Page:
For those who have not followed this, I joined the ?free hugs? movement following the 2016 presidential elections as my small way to try to make America kind again.
    As I opened my hatchback to put my ?free hugs? sign away, I heard this whistling. I dropped my things, turned, and saw this man whistling away while walking toward me from the far end of the parking lot. This was not just any whistle. This whistle had the same tone and pitch of my father?s whistle. Tears came to my eyes.
    This African American man did not look like my father, but the resemblance to his whistle was uncanny. I looked at him and he at me. We had a moment.
    I told him about the anniversary of my father?s passing, and shared with him that as a little girl, I would sit on the front stoop of our Northeast Philadelphia home listening for my father?s whistle. His whistle could be heard blocks away as he got off of the bus from his overnight shift in the composing room at the newspaper. I would announce to the rest of the family, ?Daddy?s home, Daddy?s home? even though he was still at the top of our street walking toward us with two fresh newspapers under his arm. One paper was for the kids (with our sticky fingers) to read, draw on, look at the funnies and then make paper airplanes from the newsprint. My father reserved a fresh paper to indulge in while having breakfast before going off to bed.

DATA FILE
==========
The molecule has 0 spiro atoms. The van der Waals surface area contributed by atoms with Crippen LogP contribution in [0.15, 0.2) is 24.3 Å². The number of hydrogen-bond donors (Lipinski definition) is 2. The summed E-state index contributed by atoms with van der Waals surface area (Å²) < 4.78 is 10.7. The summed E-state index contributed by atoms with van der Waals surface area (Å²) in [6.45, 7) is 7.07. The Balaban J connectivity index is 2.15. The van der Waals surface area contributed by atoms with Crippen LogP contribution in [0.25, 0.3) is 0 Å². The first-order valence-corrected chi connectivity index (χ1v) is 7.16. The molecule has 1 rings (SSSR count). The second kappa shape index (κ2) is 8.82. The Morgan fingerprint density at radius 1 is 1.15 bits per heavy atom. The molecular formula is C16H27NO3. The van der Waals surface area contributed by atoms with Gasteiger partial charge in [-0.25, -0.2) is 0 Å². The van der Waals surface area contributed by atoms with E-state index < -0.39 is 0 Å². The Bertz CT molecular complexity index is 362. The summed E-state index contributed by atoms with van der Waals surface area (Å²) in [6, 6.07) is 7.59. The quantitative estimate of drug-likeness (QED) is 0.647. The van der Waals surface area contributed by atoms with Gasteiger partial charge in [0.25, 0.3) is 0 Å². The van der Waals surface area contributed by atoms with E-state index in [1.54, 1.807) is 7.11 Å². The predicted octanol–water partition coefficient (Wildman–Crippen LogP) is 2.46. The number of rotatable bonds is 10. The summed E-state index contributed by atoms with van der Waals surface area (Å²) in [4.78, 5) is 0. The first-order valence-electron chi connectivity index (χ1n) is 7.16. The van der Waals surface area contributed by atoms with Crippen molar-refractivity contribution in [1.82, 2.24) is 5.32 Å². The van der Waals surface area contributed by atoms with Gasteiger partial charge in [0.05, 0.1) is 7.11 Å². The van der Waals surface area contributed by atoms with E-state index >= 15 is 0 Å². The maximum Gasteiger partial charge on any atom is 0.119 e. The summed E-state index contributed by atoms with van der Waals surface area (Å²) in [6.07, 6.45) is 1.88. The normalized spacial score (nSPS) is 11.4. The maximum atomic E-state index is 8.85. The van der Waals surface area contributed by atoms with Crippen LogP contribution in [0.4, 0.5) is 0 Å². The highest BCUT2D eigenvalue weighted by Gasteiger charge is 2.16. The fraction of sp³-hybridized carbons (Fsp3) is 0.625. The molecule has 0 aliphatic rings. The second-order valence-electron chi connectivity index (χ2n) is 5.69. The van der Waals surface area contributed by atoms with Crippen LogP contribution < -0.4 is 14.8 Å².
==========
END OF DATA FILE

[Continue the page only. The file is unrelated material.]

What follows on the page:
The whistler in the parking lot took my hands in his, said a prayer, and told me my father was fine and whistling away on the other side.
    The journalist in me wanted to take a photo, or get this man to whistle into my phone, or capture his name to keep in touch.

    But it was such a precious moment that I simply let him walk away, savoring the sounds of his whistle.

    It was a moment. It was our moment. Just listen.

  2. I always (almost) let someone with a small order go ahead of me in the checkout line. My reasoning is this: if they can pay and leave the stores while I am still unloading my cart, why in the world should they have to wait for me, even if I was there first?! Just a thought…??